Encouragement

One of the hardest things, for me, about being a writer is learning to push through moments of self-doubt–those awful late night (or early morning, or mid-day) moments when you’re convinced that nothing you write will ever be any good.

In those moments, I like to remind myself of a TED talk by Richard St. John, where he argues that one of the secrets to success is to persist. Especially, we have to persist through CRAP:

I also find a lot of comfort in the following quote by Ira Glass (many of you may have seen this before):

“What nobody tells people who are beginners — and I really wish someone had told this to me . . . is that all of us who do creative work, we get into it because we have good taste. But there is this gap. For the first couple years you make stuff, and it’s just not that good. It’s trying to be good, it has potential, but it’s not. But your taste, the thing that got you into the game, is still killer. And your taste is why your work disappoints you. A lot of people never get past this phase. They quit. Most people I know who do interesting, creative work went through years of this. We know our work doesn’t have this special thing that we want it to have. We all go through this. And if you are just starting out or you are still in this phase, you gotta know it’s normal and the most important thing you can do is do a lot of work. Put yourself on a deadline so that every week you will finish one story. It is only by going through a volume of work that you will close that gap, and your work will be as good as your ambitions. And I took longer to figure out how to do this than anyone I’ve ever met. It’s gonna take awhile. It’s normal to take awhile. You’ve just gotta fight your way through.”

In other words, the fact that I don’t feel good enough  yet matters less than the fact that I keep trying. And the fact that I know I’m not great yet means that I do know what good writing looks and feels like–and that means that someday, if I keep trying, I may just get there.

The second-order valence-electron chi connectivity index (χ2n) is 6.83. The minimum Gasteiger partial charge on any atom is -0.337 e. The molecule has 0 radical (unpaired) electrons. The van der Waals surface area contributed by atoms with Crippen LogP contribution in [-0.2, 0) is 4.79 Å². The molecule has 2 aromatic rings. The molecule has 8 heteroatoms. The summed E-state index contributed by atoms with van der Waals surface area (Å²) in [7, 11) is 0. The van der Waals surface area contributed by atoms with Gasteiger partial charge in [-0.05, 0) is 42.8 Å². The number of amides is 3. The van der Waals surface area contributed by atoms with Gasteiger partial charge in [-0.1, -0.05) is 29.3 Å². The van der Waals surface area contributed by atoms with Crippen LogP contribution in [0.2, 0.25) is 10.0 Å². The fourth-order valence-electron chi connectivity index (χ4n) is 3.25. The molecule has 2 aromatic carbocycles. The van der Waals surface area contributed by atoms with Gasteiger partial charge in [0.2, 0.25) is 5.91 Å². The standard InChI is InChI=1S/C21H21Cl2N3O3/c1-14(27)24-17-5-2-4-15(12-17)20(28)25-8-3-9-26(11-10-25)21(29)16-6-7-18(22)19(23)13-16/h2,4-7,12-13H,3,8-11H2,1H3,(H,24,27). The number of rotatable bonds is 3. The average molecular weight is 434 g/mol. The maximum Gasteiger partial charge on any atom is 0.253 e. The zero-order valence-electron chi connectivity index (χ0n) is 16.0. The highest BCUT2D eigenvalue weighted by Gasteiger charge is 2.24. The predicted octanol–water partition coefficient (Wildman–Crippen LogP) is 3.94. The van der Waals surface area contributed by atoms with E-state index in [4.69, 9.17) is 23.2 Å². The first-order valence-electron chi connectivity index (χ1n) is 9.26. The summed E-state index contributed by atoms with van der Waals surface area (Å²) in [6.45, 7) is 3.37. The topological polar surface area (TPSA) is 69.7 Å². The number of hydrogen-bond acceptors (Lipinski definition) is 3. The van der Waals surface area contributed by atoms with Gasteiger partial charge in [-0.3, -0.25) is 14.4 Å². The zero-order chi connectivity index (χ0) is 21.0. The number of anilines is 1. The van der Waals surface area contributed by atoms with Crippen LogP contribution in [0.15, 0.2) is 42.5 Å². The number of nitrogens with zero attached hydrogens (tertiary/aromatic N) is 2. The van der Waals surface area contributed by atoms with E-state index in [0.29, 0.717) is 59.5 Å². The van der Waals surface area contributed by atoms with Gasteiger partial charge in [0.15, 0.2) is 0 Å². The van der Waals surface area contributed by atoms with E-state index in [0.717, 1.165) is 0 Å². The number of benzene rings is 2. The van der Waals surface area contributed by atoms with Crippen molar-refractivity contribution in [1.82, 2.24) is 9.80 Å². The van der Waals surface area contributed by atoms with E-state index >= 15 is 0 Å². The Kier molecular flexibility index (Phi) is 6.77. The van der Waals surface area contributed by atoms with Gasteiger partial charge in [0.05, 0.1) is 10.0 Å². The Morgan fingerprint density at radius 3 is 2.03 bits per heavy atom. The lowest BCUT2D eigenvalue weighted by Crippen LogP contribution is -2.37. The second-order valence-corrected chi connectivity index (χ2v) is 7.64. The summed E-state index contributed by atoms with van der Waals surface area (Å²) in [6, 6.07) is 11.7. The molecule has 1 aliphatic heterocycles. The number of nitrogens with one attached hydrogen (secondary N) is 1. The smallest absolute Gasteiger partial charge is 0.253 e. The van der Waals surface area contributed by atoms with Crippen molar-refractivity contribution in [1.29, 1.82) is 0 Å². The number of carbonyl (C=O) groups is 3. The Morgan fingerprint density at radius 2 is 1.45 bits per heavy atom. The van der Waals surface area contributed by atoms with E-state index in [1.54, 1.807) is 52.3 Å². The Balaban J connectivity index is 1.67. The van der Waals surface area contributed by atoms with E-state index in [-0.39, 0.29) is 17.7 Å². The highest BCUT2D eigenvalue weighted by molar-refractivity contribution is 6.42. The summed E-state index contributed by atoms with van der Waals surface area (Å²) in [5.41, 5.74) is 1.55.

What about you? What helps you get through moments of self-doubt?

8 thoughts on “Encouragement

  1. Hmmmmm….what helps me get through? Well, seeing as I'm going through some major self-doubt right now (ack!) I really needed this post. I think something that helps me get through it is….just keep writing. Even when I don't want to. I get caught up in the big picture. But if I slow down and concentrate on getting a specific scene or chapter right, then I feel like things get better. I can see small successes and stop stressing about everything else.

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  2. self doubt and writing go hand in hand. Especially if you've been beaten down by the hand of rejection a few times (few = dozens… sobs). Practice improves writing and the only way to practice is to write. So I get through my doubt by telling myself that I'll only get better if I keep going.

    Hang in there!

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  3. Old rough drafts. Seriously, nothing makes me realize how far I've come as going back, however far back I need at that time, and re-reading something that I wrote that generally was an insult to the English language. Then I can see the progress, that I'm improving, that I know how to fix that dribble, and keep going.

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  4. I have to really love my story idea. Then if pieces are crap, they can be tossed for better ones that come along as the story percolates. I focus on that being an improvement.
    One thing to notice is my health and the time of day. I can't write anything good if I'm too tired. Some people have biorhythms that are their peak writing times.

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  5. @Steven and Erin–yes, I think persistence is a big part of it. Writing, even when I don't particularly feel like it.

    @Tasha–I love signs of progress!

    @Renae–yes, I think biorhythms are important. Like most people, I don't write well when I'm tired.

    @ Elizabeth–thanks for stopping by! (We like our title too. Kudos go to Tasha for coming up with it.)

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  6. Realizing how much junk writing is out there helps me, actually.

    I have students who will come up for help and immediately apologize or self-denigrate before I even read their writing yet. I tell them not to do that. So, I try not to do that. Who am I to judge myself. I don't know how others will take what I've written. I should give them that chance, instead of vetoing it myself.

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